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T. Stanley (), Chris Doucouliagos () and Piers Steel

Journal of Economic Surveys, 2018, vol. 32, issue 3, 705-726

Abstract: Despite phenomenal technological progress and exponential growth in computing power, economic growth remains comparative sluggish. In this paper, we investigate two core issues: (1) is there really no connection between ICT and national economic growth? and (2) what factors moderate the ICT–growth relationship? We apply meta†regression analysis to 466 estimates drawn from 59 econometric studies that explore the Solow or Productivity Paradox that there is little impact of ICT on economic growth and productivity. We explore the differential impact of ICT on developed and developing countries and the differential impact of different types of ICT: landlines, cell phones, computer technology and Internet access. After accommodating potential econometric misspecification bias and publication selection bias, we detect evidence that ICT has indeed contributed positively to economic growth, at least on average. Both developed and developing countries benefit from landline and cell technologies, with cell technologies’ growth effect approximately twice as strong as landlines. However, developed countries gain significantly more from computing than do developing countries. In contrast, we find little evidence that the Internet has had a positive impact on growth.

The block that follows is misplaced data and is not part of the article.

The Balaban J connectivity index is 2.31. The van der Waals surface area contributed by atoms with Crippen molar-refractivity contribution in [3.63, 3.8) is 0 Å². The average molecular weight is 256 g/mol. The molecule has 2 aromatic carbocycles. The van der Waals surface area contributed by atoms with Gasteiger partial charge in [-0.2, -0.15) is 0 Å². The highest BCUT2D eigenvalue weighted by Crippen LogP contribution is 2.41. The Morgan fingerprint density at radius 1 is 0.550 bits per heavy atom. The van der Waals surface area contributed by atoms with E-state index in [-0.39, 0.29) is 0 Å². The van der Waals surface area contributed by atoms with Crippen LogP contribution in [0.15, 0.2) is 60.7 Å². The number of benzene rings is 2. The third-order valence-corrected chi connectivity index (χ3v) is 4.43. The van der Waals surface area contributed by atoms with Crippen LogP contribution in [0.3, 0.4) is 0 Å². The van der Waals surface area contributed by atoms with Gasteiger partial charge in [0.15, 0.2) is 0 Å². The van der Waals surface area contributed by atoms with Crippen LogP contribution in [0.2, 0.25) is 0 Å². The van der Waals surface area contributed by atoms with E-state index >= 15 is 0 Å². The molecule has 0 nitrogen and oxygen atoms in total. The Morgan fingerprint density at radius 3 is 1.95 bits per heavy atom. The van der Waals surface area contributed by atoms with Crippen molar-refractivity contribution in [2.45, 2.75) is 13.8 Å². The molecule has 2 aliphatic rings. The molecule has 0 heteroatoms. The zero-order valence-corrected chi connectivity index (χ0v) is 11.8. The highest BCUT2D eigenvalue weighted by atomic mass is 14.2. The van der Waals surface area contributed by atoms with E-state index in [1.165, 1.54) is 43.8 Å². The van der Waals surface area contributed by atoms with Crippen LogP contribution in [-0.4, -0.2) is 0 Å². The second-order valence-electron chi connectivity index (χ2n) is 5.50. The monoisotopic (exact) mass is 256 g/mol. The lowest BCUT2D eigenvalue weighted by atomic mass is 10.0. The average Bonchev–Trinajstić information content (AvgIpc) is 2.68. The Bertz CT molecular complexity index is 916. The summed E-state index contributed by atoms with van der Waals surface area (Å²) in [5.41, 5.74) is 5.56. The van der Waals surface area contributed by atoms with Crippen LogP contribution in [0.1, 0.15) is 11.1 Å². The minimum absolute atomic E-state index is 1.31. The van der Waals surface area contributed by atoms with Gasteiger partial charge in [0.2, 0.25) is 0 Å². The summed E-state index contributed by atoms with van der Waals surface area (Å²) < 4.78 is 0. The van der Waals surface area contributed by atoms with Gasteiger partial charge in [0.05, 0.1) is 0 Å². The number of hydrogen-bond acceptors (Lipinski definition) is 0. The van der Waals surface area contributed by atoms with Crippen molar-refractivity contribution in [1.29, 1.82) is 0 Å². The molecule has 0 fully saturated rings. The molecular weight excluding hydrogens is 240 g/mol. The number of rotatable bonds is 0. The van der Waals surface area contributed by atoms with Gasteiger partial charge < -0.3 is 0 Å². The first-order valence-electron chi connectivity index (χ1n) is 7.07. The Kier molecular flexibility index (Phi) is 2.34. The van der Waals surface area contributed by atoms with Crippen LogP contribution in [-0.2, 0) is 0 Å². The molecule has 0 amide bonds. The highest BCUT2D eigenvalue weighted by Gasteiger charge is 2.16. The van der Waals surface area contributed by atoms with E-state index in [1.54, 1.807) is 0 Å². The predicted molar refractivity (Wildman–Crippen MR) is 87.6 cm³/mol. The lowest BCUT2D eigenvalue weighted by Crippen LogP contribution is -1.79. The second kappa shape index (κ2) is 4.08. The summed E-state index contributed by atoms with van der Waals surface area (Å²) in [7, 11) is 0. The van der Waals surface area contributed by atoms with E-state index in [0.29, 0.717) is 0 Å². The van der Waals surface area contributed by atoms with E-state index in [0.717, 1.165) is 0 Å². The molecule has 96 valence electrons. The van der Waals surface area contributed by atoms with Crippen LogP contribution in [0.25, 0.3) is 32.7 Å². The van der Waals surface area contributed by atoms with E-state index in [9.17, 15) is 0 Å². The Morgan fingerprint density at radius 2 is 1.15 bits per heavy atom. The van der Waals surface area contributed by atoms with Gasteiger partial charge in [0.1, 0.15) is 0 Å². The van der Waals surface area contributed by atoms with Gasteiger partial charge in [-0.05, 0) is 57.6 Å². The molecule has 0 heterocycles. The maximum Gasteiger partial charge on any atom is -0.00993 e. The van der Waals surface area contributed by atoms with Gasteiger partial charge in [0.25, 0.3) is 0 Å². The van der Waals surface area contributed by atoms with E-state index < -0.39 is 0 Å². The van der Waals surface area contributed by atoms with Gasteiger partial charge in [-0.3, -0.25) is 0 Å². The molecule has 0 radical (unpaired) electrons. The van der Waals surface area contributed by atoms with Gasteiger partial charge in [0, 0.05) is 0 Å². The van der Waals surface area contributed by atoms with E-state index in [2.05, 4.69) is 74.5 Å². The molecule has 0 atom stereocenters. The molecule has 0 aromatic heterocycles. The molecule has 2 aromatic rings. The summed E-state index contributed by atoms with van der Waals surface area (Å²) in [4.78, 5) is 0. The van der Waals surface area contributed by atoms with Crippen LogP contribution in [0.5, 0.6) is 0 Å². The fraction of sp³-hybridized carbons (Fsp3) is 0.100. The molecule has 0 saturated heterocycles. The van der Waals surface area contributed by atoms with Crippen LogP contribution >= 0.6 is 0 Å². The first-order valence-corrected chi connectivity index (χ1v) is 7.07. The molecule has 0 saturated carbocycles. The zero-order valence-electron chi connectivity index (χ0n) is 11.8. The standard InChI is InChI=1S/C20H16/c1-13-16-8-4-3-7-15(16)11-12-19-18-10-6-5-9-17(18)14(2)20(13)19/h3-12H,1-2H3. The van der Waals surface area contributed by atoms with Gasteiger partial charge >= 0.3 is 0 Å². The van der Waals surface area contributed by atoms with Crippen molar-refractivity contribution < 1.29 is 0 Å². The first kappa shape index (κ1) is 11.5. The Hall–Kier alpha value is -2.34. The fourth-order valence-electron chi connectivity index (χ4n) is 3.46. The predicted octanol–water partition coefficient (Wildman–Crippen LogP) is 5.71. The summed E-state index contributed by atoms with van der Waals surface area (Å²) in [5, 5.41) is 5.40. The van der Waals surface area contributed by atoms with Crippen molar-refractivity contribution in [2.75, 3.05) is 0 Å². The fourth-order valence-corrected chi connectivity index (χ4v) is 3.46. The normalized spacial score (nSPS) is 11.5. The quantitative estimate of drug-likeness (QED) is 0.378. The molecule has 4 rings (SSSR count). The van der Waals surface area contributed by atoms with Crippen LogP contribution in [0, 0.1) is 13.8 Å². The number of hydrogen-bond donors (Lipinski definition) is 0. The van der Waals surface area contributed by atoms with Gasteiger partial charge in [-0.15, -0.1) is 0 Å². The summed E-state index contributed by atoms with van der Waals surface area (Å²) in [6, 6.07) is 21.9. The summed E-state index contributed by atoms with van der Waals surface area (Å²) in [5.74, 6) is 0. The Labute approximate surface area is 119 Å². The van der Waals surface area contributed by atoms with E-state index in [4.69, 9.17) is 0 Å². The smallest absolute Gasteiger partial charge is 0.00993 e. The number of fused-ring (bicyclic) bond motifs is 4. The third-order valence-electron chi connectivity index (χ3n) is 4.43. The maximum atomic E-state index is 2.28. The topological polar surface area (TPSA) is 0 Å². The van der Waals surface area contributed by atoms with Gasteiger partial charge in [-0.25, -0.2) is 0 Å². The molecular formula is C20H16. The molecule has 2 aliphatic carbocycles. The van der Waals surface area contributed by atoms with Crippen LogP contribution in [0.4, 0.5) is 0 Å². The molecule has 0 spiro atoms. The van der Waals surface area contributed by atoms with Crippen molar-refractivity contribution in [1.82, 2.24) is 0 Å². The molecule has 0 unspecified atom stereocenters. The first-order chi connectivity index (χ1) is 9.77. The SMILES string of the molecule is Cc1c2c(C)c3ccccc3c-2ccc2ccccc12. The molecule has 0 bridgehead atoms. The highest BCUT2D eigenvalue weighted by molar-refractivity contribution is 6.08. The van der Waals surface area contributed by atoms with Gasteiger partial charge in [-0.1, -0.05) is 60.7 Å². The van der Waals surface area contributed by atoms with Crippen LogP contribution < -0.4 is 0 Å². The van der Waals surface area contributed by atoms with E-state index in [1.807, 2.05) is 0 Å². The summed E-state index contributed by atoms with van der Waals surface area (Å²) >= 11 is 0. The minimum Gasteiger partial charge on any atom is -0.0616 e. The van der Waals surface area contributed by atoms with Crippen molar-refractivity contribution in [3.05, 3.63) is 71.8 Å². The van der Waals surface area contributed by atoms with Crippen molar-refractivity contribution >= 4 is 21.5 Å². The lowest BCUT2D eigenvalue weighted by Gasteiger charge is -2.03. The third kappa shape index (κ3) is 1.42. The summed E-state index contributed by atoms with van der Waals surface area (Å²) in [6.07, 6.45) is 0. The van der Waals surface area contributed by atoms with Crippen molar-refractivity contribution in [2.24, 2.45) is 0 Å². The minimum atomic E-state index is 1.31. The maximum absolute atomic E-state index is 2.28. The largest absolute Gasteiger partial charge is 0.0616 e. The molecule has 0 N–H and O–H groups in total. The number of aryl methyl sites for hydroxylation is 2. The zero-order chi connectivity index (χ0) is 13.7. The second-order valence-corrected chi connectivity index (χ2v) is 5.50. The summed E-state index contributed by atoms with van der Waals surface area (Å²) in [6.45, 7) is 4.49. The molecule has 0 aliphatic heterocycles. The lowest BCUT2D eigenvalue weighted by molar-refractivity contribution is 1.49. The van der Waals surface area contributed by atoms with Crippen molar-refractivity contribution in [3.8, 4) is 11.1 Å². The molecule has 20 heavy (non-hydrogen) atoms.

Date: 2018
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